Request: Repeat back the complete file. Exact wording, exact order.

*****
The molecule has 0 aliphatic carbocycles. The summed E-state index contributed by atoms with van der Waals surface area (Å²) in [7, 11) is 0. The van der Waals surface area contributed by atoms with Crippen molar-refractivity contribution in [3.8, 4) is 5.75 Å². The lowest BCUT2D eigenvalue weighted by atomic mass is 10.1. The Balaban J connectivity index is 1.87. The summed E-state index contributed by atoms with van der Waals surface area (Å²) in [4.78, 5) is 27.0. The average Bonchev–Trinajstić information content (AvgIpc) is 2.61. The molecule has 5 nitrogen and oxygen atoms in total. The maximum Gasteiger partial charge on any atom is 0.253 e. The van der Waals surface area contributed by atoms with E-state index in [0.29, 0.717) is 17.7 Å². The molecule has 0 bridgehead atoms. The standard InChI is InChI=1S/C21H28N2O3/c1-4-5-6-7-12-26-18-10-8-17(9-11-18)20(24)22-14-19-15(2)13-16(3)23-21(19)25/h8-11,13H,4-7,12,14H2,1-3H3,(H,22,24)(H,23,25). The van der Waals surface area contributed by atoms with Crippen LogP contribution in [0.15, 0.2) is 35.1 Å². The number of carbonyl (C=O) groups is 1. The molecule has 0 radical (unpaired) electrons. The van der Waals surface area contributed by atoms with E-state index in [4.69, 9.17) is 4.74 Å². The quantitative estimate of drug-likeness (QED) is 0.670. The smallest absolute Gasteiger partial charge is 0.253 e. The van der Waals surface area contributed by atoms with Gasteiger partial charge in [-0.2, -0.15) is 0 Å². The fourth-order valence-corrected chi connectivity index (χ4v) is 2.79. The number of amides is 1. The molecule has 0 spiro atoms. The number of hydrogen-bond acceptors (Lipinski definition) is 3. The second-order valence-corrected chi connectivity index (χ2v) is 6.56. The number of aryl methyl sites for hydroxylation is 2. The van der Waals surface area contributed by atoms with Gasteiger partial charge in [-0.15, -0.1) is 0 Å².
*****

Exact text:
The molecule has 0 aliphatic carbocycles. The summed E-state index contributed by atoms with van der Waals surface area (Å²) in [7, 11) is 0. The van der Waals surface area contributed by atoms with Crippen molar-refractivity contribution in [3.8, 4) is 5.75 Å². The lowest BCUT2D eigenvalue weighted by atomic mass is 10.1. The Balaban J connectivity index is 1.87. The summed E-state index contributed by atoms with van der Waals surface area (Å²) in [4.78, 5) is 27.0. The average Bonchev–Trinajstić information content (AvgIpc) is 2.61. The molecule has 5 nitrogen and oxygen atoms in total. The maximum Gasteiger partial charge on any atom is 0.253 e. The van der Waals surface area contributed by atoms with E-state index in [0.29, 0.717) is 17.7 Å². The molecule has 0 bridgehead atoms. The standard InChI is InChI=1S/C21H28N2O3/c1-4-5-6-7-12-26-18-10-8-17(9-11-18)20(24)22-14-19-15(2)13-16(3)23-21(19)25/h8-11,13H,4-7,12,14H2,1-3H3,(H,22,24)(H,23,25). The van der Waals surface area contributed by atoms with Crippen LogP contribution in [0.15, 0.2) is 35.1 Å². The number of carbonyl (C=O) groups is 1. The molecule has 0 radical (unpaired) electrons. The van der Waals surface area contributed by atoms with E-state index in [4.69, 9.17) is 4.74 Å². The quantitative estimate of drug-likeness (QED) is 0.670. The smallest absolute Gasteiger partial charge is 0.253 e. The van der Waals surface area contributed by atoms with Gasteiger partial charge in [-0.2, -0.15) is 0 Å². The fourth-order valence-corrected chi connectivity index (χ4v) is 2.79. The number of amides is 1. The molecule has 0 spiro atoms. The number of hydrogen-bond acceptors (Lipinski definition) is 3. The second-order valence-corrected chi connectivity index (χ2v) is 6.56. The number of aryl methyl sites for hydroxylation is 2. The van der Waals surface area contributed by atoms with Gasteiger partial charge in [-0.15, -0.1) is 0 Å².